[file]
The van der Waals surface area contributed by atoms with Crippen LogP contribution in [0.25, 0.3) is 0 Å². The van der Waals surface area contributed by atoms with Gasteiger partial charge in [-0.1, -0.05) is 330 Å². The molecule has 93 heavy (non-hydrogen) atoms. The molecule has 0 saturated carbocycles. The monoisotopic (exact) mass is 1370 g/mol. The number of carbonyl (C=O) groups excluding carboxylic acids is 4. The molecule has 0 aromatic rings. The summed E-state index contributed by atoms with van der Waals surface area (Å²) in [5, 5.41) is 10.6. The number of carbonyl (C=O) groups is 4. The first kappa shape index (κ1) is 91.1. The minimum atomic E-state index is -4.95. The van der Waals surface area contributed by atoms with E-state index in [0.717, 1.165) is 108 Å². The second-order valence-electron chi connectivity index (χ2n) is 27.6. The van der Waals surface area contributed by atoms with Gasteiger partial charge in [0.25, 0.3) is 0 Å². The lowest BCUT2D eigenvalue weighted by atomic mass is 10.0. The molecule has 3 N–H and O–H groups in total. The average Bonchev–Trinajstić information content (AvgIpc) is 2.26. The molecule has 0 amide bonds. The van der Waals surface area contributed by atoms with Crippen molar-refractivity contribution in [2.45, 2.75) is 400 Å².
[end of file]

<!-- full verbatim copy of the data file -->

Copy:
The van der Waals surface area contributed by atoms with Crippen LogP contribution in [0.25, 0.3) is 0 Å². The van der Waals surface area contributed by atoms with Gasteiger partial charge in [-0.1, -0.05) is 330 Å². The molecule has 93 heavy (non-hydrogen) atoms. The molecule has 0 saturated carbocycles. The monoisotopic (exact) mass is 1370 g/mol. The number of carbonyl (C=O) groups excluding carboxylic acids is 4. The molecule has 0 aromatic rings. The summed E-state index contributed by atoms with van der Waals surface area (Å²) in [5, 5.41) is 10.6. The number of carbonyl (C=O) groups is 4. The first kappa shape index (κ1) is 91.1. The minimum atomic E-state index is -4.95. The van der Waals surface area contributed by atoms with E-state index in [0.717, 1.165) is 108 Å². The second-order valence-electron chi connectivity index (χ2n) is 27.6. The van der Waals surface area contributed by atoms with Gasteiger partial charge in [0.25, 0.3) is 0 Å². The lowest BCUT2D eigenvalue weighted by atomic mass is 10.0. The molecule has 3 N–H and O–H groups in total. The average Bonchev–Trinajstić information content (AvgIpc) is 2.26. The molecule has 0 amide bonds. The van der Waals surface area contributed by atoms with Crippen molar-refractivity contribution in [2.45, 2.75) is 400 Å².